The first priority of every business is making a profit. And unless you’re a sole proprietor, your workforce is one of the keys to achieving this goal. Every business works hard to attract and retain quality employees, and every business has to find ways to keep the employees both productive and happy.
In today’s economic environment, employee surveys have shown that after health insurance, a retirement plan is the thing more employees want from a job than anything else, ranking even above the opportunity for advancement. A retirement plan encourages employees to save systematically for their futures, and in the case of some plan options, can also offer significant tax benefits for you, your business, and your employees.
Qualified retirement plans offer significant tax advantages to both employers and employees. Employers are generally permitted to deduct their contributions on their federal income tax returns, while employees can benefit from pretax and after-tax contributions, and tax-deferred (and in some cases, tax-free) growth.
The following are some of the most popular retirement plans for your business and for your tax planning:
- The 401(k) Plan: The 401(k) plan is a qualified defined contribution plan in which employees may elect to defer the receipt of income. The amount deferred (maximum $19,000 and $25,000 if you are 50 or older for year 2019) consists of pretax dollars that are invested in the employee’s plan account. The employer may match all or part of the employee’s deferrals as a mean of encouraging employee participation in the plan. The 401(k) plan is the most widely used retirement plan today.
- The Profit-Sharing Plan: A profit-sharing plan is a qualified defined contribution plan that in general gives the employer more choice about how much to contribute to the plan each year. In some years, the employer may choose to make no contribution at all. The amount of contribution is based on a written formula in the plan document, or may even be at the employer’s discretion. In typical profit-sharing plans, the employer’s contributions range from 0 to 25 percent of an employee’s annual compensation or $56,000 for year 2019 whichever is lower.
- The Age-Weighted Profit-Sharing Plan: An age-weighted profit-sharing plan is plan in which the employer’s contributions vary based on the age of the plan participants as well as on their level of compensation. This type of plan benefits older participants – those who are generally closer to retirement age – by allowing the employer to make much larger contributions on their behalf than to the accounts of employees who are much younger.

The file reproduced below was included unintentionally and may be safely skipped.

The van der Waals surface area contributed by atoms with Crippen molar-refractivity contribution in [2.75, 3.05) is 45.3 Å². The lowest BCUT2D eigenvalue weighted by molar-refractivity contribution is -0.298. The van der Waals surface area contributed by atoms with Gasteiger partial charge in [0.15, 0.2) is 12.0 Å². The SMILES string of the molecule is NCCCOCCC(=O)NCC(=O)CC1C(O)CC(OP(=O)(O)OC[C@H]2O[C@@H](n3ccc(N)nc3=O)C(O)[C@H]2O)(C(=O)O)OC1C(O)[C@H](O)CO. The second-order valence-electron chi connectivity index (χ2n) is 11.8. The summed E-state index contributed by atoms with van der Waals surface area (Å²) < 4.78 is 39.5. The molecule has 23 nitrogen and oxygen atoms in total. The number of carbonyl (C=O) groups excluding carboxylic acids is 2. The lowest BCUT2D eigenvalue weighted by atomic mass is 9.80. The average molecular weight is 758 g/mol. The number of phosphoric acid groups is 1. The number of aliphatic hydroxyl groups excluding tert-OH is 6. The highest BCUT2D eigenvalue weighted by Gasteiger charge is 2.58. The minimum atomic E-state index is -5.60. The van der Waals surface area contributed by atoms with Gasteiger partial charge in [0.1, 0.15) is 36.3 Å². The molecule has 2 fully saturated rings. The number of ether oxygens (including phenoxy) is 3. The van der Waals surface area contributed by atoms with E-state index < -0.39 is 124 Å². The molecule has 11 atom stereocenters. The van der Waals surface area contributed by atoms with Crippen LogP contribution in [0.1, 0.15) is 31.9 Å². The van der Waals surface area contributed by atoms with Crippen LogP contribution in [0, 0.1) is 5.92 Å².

- The New Comparability Plan: A new comparability plan is a variation of the traditional profit-sharing plan. With this type of plan, employees are divided into two or more classes, generally based on age, but often on other factors as well. A new comparability plan allows businesses to maximize contributions made to higher-paid employees while minimizing contributions to other employees.
- The Defined Benefit Plan: A defined benefit plan is a qualified retirement plan that guarantees an employee a specific level of benefits at retirement. As the name suggests, it is the retirement benefit that is defined, not the amount of contribution that must be added each year. Most plan sponsors employ an actuary to determine the annual contributions that will be required to support the expected retirement payout. Contributions may vary from year to year, depending on the performance of the underlying investments into which the contributions have been placed. Defined benefit plans allow for a higher level of employer contribution than most other types of plans, and are generally most appropriate for large companies with a history of consistent earnings or smaller companies with few young employees. Employees make no contributions to defined benefit plans; these plans are solely funded by the employer.
- The Cash Balance Plan: A cash balance plan is a type of qualified retirement plan that has become increasingly popular in recent years. Though it is technically a form of a defined benefit plan, the cash balance plan is often referred to as a “hybrid” because it combines some features of both types of plans. Like traditional defined benefit plans, cash balance plans pay a fixed amount of retirement benefits. But, like defined contribution plans, each participant has an individual account for recordkeeping purposes.
- The Simplified Employee Pension (SEP): A simplified employee pension plan is a tax-deferred retirement savings plan that allows contributions to be made to special IRAs called SEP-IRAs. Typically, an employer with one of more employees can establish a SEP plan. A SEP plan allows the employer to make tax-deductible contributions for himself and for his employees, if there are any. With a few exceptions, SEP-IRAs are identical to traditional IRAs with $56,000 contribution limit for year 2019.
- The SIMPLE IRA: A SIMPLE IRA is a retirement plan for small businesses (generally those with fewer than 100 employees) and for self-employed individuals. The SIMPLE IRA plan is funded with voluntary pre-tax employee contributions and with mandatory employer contributions. The amount of annual contributions ($13,000 and $16,000 if you are 50 or older for year 2019) that are allowable under the SIMPLE IRA are much higher than those for traditional and ROTH IRAs, but are lower than those for 401(k) plans.
Retirement plans are great for your tax return and for your employees moral but finding the right plan isn’t always easy. The qualified CPA or a CFP can provide your appropriate guidance to select the right plan for your corporation or for yourself. We have advised on the thousands of such plan designs. Please feel free to contact us at firstname.lastname@example.org or (877) 972-3262.